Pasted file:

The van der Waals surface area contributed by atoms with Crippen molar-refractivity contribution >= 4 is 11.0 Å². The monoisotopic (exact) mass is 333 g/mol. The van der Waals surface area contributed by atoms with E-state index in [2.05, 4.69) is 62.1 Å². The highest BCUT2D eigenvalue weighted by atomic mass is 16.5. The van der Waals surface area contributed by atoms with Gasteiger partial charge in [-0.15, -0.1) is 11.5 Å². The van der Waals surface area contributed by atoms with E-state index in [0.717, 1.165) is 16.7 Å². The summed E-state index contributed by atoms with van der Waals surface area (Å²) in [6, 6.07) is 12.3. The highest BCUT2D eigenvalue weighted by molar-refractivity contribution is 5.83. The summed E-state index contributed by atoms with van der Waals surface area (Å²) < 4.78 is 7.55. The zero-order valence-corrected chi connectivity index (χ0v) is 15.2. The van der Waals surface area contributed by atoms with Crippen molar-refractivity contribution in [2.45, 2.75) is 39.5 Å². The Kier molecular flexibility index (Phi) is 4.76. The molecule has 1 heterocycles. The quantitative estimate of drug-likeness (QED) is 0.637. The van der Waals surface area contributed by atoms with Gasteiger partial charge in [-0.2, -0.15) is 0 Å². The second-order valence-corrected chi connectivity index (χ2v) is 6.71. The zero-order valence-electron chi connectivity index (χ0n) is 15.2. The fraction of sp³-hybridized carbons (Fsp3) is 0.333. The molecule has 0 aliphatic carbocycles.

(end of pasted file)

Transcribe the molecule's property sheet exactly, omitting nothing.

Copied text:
The van der Waals surface area contributed by atoms with Crippen molar-refractivity contribution >= 4 is 11.0 Å². The monoisotopic (exact) mass is 333 g/mol. The van der Waals surface area contributed by atoms with E-state index in [2.05, 4.69) is 62.1 Å². The highest BCUT2D eigenvalue weighted by atomic mass is 16.5. The van der Waals surface area contributed by atoms with Gasteiger partial charge in [-0.15, -0.1) is 11.5 Å². The van der Waals surface area contributed by atoms with E-state index in [0.717, 1.165) is 16.7 Å². The summed E-state index contributed by atoms with van der Waals surface area (Å²) in [6, 6.07) is 12.3. The highest BCUT2D eigenvalue weighted by molar-refractivity contribution is 5.83. The summed E-state index contributed by atoms with van der Waals surface area (Å²) < 4.78 is 7.55. The zero-order valence-corrected chi connectivity index (χ0v) is 15.2. The van der Waals surface area contributed by atoms with Crippen molar-refractivity contribution in [2.45, 2.75) is 39.5 Å². The Kier molecular flexibility index (Phi) is 4.76. The molecule has 1 heterocycles. The quantitative estimate of drug-likeness (QED) is 0.637. The van der Waals surface area contributed by atoms with Gasteiger partial charge in [-0.2, -0.15) is 0 Å². The second-order valence-corrected chi connectivity index (χ2v) is 6.71. The zero-order valence-electron chi connectivity index (χ0n) is 15.2. The fraction of sp³-hybridized carbons (Fsp3) is 0.333. The molecule has 0 aliphatic carbocycles.